|LEARN TO SEE, LEARN TO DRAW PART 2
Photo-Realistic Graphite Pencil Art - "Tools of the Trade"
By Richard Brown
Drawing is the fundamental basis for all types of artistic works.
Sculpture, painting, and architecture amongst other visual arts
use drawing as the initial medium to conceptualize and understand
the various components that will work together in the final project.
And of course drawing can be an end onto itself. Graphite pencil
drawing is my passion, and in my opinion, a fine art.
And art, like music or dance, is all about the partnership between personal
vision and technical ability. These two partners
must work together or the dance will end. I will address
the skill side of this partnership, since you are ultimately responsible
for your personal vision.
I hope that the opinions that I share with you will help you to evaluate
and assess the various drawing tools that are available. But I also
am convinced that you must be prepared to experiment with all kinds
of materials in order to determine which tools work best for you.
materials don't have to be your materials, but you must know your
The Paper Chase
The type of paper that you select for your work will influence the
result of your project more than any other tool that I will discuss.
Consider paper to be the foundation of your drawing and make the
selection with care. There is nothing worse than fighting with your
paper, because you will always lose.
Paper is described with a term called tooth. Tooth defines the texture
on the surface of the paper. A rough texture (tooth) paper can be
advantageous when drawing something with texture, or can be beneficial
for a dark drawing where you wish to hold more graphite. A smooth
texture paper is better for producing fine detail work. And pay
attention to both surfaces of the paper, since the tooth is sometimes
only on the top surface.
Most papers are made from either wood pulp or cotton fibers. Your best
choice for drawing purposes is to use papers that are identified
as "acid free". A drawing on acid free paper should outlast
you and your descendants with no appreciable yellowing, staining,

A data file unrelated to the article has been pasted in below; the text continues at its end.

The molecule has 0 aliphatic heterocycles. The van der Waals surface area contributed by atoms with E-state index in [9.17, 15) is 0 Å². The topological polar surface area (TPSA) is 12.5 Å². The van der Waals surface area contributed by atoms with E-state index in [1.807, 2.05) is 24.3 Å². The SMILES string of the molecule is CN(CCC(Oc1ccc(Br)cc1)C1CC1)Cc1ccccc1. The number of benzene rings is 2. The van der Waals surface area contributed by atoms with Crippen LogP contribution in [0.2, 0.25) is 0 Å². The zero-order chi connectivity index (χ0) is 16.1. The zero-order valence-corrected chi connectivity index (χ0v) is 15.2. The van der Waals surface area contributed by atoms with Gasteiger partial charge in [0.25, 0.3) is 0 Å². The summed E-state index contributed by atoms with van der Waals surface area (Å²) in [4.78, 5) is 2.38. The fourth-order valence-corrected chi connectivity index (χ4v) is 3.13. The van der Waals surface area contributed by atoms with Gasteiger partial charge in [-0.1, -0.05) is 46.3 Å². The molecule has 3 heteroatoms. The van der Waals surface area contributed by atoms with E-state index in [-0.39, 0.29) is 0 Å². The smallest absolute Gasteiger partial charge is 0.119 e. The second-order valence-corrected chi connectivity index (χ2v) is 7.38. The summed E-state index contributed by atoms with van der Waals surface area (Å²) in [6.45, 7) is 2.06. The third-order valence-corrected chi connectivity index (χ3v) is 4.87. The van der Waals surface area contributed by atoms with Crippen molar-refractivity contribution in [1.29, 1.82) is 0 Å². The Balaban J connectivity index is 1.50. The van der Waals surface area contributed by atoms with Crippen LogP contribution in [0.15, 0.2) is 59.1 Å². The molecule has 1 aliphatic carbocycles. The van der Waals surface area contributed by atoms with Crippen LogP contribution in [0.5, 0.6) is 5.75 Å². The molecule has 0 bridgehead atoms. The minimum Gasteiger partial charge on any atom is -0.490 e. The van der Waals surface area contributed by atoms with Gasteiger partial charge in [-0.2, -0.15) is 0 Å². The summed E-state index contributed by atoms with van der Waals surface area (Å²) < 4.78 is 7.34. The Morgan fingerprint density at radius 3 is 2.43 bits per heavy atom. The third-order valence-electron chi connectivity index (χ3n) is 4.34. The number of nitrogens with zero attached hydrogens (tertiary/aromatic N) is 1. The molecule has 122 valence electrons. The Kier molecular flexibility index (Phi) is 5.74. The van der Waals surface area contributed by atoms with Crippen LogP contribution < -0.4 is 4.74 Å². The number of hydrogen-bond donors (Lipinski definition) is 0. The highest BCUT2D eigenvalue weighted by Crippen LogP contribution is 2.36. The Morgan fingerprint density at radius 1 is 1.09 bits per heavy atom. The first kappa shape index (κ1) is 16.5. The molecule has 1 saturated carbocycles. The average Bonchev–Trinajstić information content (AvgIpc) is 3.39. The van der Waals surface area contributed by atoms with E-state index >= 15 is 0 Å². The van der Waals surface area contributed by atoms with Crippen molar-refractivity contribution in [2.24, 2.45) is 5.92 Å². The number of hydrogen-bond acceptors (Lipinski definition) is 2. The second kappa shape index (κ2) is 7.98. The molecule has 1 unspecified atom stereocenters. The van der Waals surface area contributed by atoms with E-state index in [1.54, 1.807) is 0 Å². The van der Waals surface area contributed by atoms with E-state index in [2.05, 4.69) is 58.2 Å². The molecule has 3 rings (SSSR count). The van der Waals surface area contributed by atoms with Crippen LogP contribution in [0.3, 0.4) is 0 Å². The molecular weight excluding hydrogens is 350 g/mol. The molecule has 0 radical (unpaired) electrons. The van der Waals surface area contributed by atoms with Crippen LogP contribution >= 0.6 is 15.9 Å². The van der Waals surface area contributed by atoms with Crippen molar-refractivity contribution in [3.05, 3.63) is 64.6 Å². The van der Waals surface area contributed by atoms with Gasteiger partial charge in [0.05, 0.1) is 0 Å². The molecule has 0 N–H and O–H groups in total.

White papers are most commonly used, and in fact are my preference. But
you can use colored papers for special effects. Graphite on gray
or buff paper can be quite beautiful.
Another drawing surface popular with artists is coated paper. This is a
paper with a thin coating of clay. Scratching through the layer
to expose white underneath is a way to achieve sharp accents and
Paper mounted on cardboard is called illustration board. These boards
may be nice to use because they are stiffer than flimsy paper, but
be sure to verify that the backing is also in fact acid-free.
Paper is measured by weight per ream (480 sheets). This weight indirectly
relates to the paper thickness
a 200-pound paper is thicker
than a 60-pound paper for example. As for formats, fine art paper
comes in a variety of sizes, the most popular being 9x12, 11x14,
14x17 and 19x24.
Bristol paper, or bristol board, is made from two or more layers of paper
bonded together to make a thick sheet. It has a smooth surface ideal
for fine line drawing. I have had great success with 100-pound 14x17
Strathmore Bristol Vellum 300 Series. I like the stiffness of the
paper, which means that it is resistant to creasing. And I like
the body of the paper
I can work it without fear of damaging
the integrity of the surface.
Sounds Like Something They do at Customs
One way to protect the paper surface of your drawing until you are
ready to work on it, is to use a material called frisket. This is
a transparent film that will mask off areas that you want to keep
white while you work on adjacent portions of the drawing. In my
experience, frisket will leave an adhesive residue on the paper
after you remove it (and adhesive and graphite just don't mix),
so I restrict it's usage to the border of my drawing. I typically
use this material to frame the image. I create a frame of this material
so that the graphite does not smear onto the paper beyond the working
area, and when I peel away the frisket
a nice clean white border around the drawing.
2B or NOT2B
You can draw with anything
in fact, you can draw with anything
that makes a mark on paper. There are many choices for drawing materials
including charcoal, Conte, pastel, and carbon pencils
probably the simplest and most versatile medium to use is the graphite
pencil. Using just pencil and paper and very little else, you can
render almost any subject imaginable.
Graphite pencils are available in soft, medium and hard leads. They are graded
from 10H (very hard) to 10B (extremely soft)
and in the middle
is the HB grade. Pencils in the H series make fine, hard gray marks.
B pencils make a rich, dark line. Think of H for hardness and B
By the way, lead is a misnomer for graphite pencils. Pencils were initially
known as black lead (which is somewhat misleading since lead is
a metallic element). Graphite is actually a form of pure carbon
The proportions of graphite and clay in a pencil determine how hard
the lead is and how dark a mark it will make. The more graphite,
the softer the lead and the darker the mark.